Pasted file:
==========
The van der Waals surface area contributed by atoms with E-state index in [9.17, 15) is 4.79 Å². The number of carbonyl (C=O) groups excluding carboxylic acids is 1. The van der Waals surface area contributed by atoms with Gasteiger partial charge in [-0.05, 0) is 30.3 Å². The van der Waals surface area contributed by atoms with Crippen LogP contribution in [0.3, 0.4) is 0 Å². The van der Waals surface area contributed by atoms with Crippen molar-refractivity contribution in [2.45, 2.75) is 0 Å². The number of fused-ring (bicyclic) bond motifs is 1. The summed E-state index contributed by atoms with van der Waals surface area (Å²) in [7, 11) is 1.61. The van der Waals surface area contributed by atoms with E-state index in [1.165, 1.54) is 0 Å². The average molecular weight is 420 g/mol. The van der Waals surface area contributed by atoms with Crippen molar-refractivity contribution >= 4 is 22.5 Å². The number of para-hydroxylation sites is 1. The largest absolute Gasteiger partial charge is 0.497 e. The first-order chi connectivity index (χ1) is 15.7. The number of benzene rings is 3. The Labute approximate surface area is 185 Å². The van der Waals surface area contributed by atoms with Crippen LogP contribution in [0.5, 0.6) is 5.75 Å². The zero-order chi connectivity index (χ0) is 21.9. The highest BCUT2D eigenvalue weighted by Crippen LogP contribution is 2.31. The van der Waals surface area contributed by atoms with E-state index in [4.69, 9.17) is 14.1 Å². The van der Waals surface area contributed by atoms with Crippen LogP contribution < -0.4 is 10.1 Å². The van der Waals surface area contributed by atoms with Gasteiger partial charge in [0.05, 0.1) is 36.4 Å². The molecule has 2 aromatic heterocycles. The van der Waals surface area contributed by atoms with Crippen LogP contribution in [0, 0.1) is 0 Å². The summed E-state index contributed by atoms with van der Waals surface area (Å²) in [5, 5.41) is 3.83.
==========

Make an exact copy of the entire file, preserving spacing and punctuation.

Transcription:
The van der Waals surface area contributed by atoms with E-state index in [9.17, 15) is 4.79 Å². The number of carbonyl (C=O) groups excluding carboxylic acids is 1. The van der Waals surface area contributed by atoms with Gasteiger partial charge in [-0.05, 0) is 30.3 Å². The van der Waals surface area contributed by atoms with Crippen LogP contribution in [0.3, 0.4) is 0 Å². The van der Waals surface area contributed by atoms with Crippen molar-refractivity contribution in [2.45, 2.75) is 0 Å². The number of fused-ring (bicyclic) bond motifs is 1. The summed E-state index contributed by atoms with van der Waals surface area (Å²) in [7, 11) is 1.61. The van der Waals surface area contributed by atoms with E-state index in [1.165, 1.54) is 0 Å². The average molecular weight is 420 g/mol. The van der Waals surface area contributed by atoms with Crippen molar-refractivity contribution >= 4 is 22.5 Å². The number of para-hydroxylation sites is 1. The largest absolute Gasteiger partial charge is 0.497 e. The first-order chi connectivity index (χ1) is 15.7. The number of benzene rings is 3. The Labute approximate surface area is 185 Å². The van der Waals surface area contributed by atoms with Crippen LogP contribution in [0.5, 0.6) is 5.75 Å². The zero-order chi connectivity index (χ0) is 21.9. The highest BCUT2D eigenvalue weighted by Crippen LogP contribution is 2.31. The van der Waals surface area contributed by atoms with E-state index in [4.69, 9.17) is 14.1 Å². The van der Waals surface area contributed by atoms with Crippen LogP contribution < -0.4 is 10.1 Å². The van der Waals surface area contributed by atoms with Gasteiger partial charge in [0.05, 0.1) is 36.4 Å². The molecule has 2 aromatic heterocycles. The van der Waals surface area contributed by atoms with Crippen LogP contribution in [0, 0.1) is 0 Å². The summed E-state index contributed by atoms with van der Waals surface area (Å²) in [5, 5.41) is 3.83.